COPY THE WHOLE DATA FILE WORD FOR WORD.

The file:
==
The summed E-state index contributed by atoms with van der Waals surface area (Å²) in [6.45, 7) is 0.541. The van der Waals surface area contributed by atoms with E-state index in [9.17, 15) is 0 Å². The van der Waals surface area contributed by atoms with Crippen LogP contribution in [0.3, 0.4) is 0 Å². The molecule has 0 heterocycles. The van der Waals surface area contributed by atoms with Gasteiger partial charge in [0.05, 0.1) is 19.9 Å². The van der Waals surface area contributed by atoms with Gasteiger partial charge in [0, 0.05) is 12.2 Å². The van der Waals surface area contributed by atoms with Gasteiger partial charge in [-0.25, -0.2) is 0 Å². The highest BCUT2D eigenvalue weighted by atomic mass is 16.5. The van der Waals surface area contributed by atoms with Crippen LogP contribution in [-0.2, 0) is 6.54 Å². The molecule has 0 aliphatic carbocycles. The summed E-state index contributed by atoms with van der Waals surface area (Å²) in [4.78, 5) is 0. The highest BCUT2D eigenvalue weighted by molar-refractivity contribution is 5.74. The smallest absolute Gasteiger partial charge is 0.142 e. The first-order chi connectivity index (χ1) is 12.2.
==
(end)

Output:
The summed E-state index contributed by atoms with van der Waals surface area (Å²) in [6.45, 7) is 0.541. The van der Waals surface area contributed by atoms with E-state index in [9.17, 15) is 0 Å². The van der Waals surface area contributed by atoms with Crippen LogP contribution in [0.3, 0.4) is 0 Å². The molecule has 0 heterocycles. The van der Waals surface area contributed by atoms with Gasteiger partial charge in [0.05, 0.1) is 19.9 Å². The van der Waals surface area contributed by atoms with Gasteiger partial charge in [0, 0.05) is 12.2 Å². The van der Waals surface area contributed by atoms with Gasteiger partial charge in [-0.25, -0.2) is 0 Å². The highest BCUT2D eigenvalue weighted by atomic mass is 16.5. The van der Waals surface area contributed by atoms with Crippen LogP contribution in [-0.2, 0) is 6.54 Å². The molecule has 0 aliphatic carbocycles. The summed E-state index contributed by atoms with van der Waals surface area (Å²) in [4.78, 5) is 0. The highest BCUT2D eigenvalue weighted by molar-refractivity contribution is 5.74. The smallest absolute Gasteiger partial charge is 0.142 e. The first-order chi connectivity index (χ1) is 12.2.